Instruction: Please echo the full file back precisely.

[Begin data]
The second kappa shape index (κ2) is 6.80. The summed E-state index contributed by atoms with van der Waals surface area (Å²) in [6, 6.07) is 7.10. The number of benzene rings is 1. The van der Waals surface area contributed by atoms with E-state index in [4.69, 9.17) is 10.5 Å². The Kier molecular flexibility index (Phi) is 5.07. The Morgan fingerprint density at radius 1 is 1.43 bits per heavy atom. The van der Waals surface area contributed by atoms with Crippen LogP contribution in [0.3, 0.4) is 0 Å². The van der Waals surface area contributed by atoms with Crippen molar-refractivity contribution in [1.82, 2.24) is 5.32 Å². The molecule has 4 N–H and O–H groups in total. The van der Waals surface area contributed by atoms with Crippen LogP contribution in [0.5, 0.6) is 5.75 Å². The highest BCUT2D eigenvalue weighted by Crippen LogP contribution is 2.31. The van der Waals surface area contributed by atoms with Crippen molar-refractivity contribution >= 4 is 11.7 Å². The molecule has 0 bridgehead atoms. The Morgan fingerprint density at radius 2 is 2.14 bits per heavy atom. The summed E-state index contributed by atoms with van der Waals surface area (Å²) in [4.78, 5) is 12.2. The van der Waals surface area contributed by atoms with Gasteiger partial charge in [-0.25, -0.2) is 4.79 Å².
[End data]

The second kappa shape index (κ2) is 6.80. The summed E-state index contributed by atoms with van der Waals surface area (Å²) in [6, 6.07) is 7.10. The number of benzene rings is 1. The van der Waals surface area contributed by atoms with E-state index in [4.69, 9.17) is 10.5 Å². The Kier molecular flexibility index (Phi) is 5.07. The Morgan fingerprint density at radius 1 is 1.43 bits per heavy atom. The van der Waals surface area contributed by atoms with Crippen LogP contribution in [0.3, 0.4) is 0 Å². The van der Waals surface area contributed by atoms with Crippen molar-refractivity contribution in [1.82, 2.24) is 5.32 Å². The molecule has 4 N–H and O–H groups in total. The van der Waals surface area contributed by atoms with Crippen LogP contribution in [0.5, 0.6) is 5.75 Å². The highest BCUT2D eigenvalue weighted by Crippen LogP contribution is 2.31. The van der Waals surface area contributed by atoms with Crippen molar-refractivity contribution >= 4 is 11.7 Å². The molecule has 0 bridgehead atoms. The Morgan fingerprint density at radius 2 is 2.14 bits per heavy atom. The summed E-state index contributed by atoms with van der Waals surface area (Å²) in [4.78, 5) is 12.2. The van der Waals surface area contributed by atoms with Gasteiger partial charge in [-0.25, -0.2) is 4.79 Å².